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In Latest Southwest Range War, Birds Give Beasts the Boot

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The sight of Pat Mehlhop slogging through a willow thicket along the Rio Grande is enough to make many Southwest ranchers nervous.

That's because Ms. Mehlhop is looking for the nests of the Southwestern willow flycatcher - a species that some biologists call the most endangered songbird in North America. And the more she pokes around, the more she is concerned by what she sees.

What she has found - cowbird eggs in many flycatcher nests - has triggered a ban on cows on federal lands in the river basin and set off firestorm of protest among Southwest ranchers who already feel beleaguered on environmental issues.

In a conflict that echoes other endangered-species battles in the American West, the three-month ban may be a first step in a dramatic cutback on public-lands grazing along rivers and reservoirs where the flycatcher lives in New Mexico and Arizona. Indeed, the Forest Service says next year it will begin removing or restricting livestock from portions of the 21 million acres it manages that are critical to the bird's survival.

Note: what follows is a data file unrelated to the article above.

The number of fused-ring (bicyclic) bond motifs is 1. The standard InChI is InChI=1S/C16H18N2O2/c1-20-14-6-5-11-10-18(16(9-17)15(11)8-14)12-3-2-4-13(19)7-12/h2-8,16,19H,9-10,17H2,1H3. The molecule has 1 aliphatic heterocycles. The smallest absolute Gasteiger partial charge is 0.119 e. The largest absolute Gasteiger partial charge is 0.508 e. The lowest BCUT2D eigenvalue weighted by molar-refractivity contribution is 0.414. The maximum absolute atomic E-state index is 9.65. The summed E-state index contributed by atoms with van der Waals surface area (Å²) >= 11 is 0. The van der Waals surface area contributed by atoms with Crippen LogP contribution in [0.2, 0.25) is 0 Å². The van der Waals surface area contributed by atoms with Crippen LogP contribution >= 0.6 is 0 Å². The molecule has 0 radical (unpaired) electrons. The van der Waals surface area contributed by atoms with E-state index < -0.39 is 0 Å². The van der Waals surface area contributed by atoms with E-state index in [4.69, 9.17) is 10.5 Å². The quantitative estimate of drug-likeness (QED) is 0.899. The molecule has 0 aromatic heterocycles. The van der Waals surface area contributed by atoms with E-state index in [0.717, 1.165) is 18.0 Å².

The ban on cows, environmentalists hope, will keep out cowbirds, which eat the seeds and insects churned up by tromping hooves. Cowbirds' danger to flycatchers, however, comes from their propensity to lay their eggs in other birds' nests and then abandon them. Their progeny hatch quickly, generally before the young of the nest-builder, and they are large and aggressive, taking the lion's share of food brought by the unsuspecting songbird parents. Often, the songbird young die while the cowbirds reach maturity.

For the southwest willow flycatcher, which nationwide number less than 1,000, cowbird parasitism is a potentially huge problem added on top of the degradation of much of its nesting habitat along rivers. And for a tiny colony of birds, such as the one at Elephant Butte, it could quickly lead to extinction.


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